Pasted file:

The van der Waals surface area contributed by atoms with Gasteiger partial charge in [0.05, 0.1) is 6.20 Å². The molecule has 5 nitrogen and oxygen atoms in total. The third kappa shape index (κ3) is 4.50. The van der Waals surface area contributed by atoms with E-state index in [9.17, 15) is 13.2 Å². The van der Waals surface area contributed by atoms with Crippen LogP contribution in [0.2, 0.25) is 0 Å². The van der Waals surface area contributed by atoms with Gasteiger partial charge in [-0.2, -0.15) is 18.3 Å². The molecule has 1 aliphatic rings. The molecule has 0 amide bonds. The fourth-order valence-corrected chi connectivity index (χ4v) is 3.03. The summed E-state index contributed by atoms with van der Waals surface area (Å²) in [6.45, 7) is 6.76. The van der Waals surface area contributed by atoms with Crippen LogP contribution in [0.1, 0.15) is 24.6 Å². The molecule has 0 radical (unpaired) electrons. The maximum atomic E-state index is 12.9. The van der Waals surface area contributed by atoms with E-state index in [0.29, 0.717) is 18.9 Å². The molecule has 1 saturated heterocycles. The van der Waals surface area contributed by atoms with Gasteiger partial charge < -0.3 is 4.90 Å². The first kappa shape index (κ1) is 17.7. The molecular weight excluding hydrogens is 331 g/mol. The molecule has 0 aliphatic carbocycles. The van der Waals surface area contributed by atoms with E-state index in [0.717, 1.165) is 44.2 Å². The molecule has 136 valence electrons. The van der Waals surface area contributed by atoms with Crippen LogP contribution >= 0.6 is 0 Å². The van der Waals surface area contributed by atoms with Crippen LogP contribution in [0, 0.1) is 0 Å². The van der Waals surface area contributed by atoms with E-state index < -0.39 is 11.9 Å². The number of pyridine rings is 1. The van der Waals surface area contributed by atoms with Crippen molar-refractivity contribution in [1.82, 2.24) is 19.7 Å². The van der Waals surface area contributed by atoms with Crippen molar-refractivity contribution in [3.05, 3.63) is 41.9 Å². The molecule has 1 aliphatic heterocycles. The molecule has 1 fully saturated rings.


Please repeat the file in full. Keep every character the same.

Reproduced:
The van der Waals surface area contributed by atoms with Gasteiger partial charge in [0.05, 0.1) is 6.20 Å². The molecule has 5 nitrogen and oxygen atoms in total. The third kappa shape index (κ3) is 4.50. The van der Waals surface area contributed by atoms with E-state index in [9.17, 15) is 13.2 Å². The van der Waals surface area contributed by atoms with Crippen LogP contribution in [0.2, 0.25) is 0 Å². The van der Waals surface area contributed by atoms with Gasteiger partial charge in [-0.2, -0.15) is 18.3 Å². The molecule has 1 aliphatic rings. The molecule has 0 amide bonds. The fourth-order valence-corrected chi connectivity index (χ4v) is 3.03. The summed E-state index contributed by atoms with van der Waals surface area (Å²) in [6.45, 7) is 6.76. The van der Waals surface area contributed by atoms with Crippen LogP contribution in [0.1, 0.15) is 24.6 Å². The molecule has 0 radical (unpaired) electrons. The maximum atomic E-state index is 12.9. The van der Waals surface area contributed by atoms with E-state index in [0.29, 0.717) is 18.9 Å². The molecule has 1 saturated heterocycles. The van der Waals surface area contributed by atoms with Gasteiger partial charge < -0.3 is 4.90 Å². The first kappa shape index (κ1) is 17.7. The molecular weight excluding hydrogens is 331 g/mol. The molecule has 0 aliphatic carbocycles. The van der Waals surface area contributed by atoms with E-state index in [0.717, 1.165) is 44.2 Å². The molecule has 136 valence electrons. The van der Waals surface area contributed by atoms with Crippen LogP contribution >= 0.6 is 0 Å². The van der Waals surface area contributed by atoms with Crippen LogP contribution in [0, 0.1) is 0 Å². The van der Waals surface area contributed by atoms with E-state index < -0.39 is 11.9 Å². The number of pyridine rings is 1. The van der Waals surface area contributed by atoms with Crippen molar-refractivity contribution in [1.82, 2.24) is 19.7 Å². The van der Waals surface area contributed by atoms with Crippen molar-refractivity contribution in [3.05, 3.63) is 41.9 Å². The molecule has 1 aliphatic heterocycles. The molecule has 1 fully saturated rings.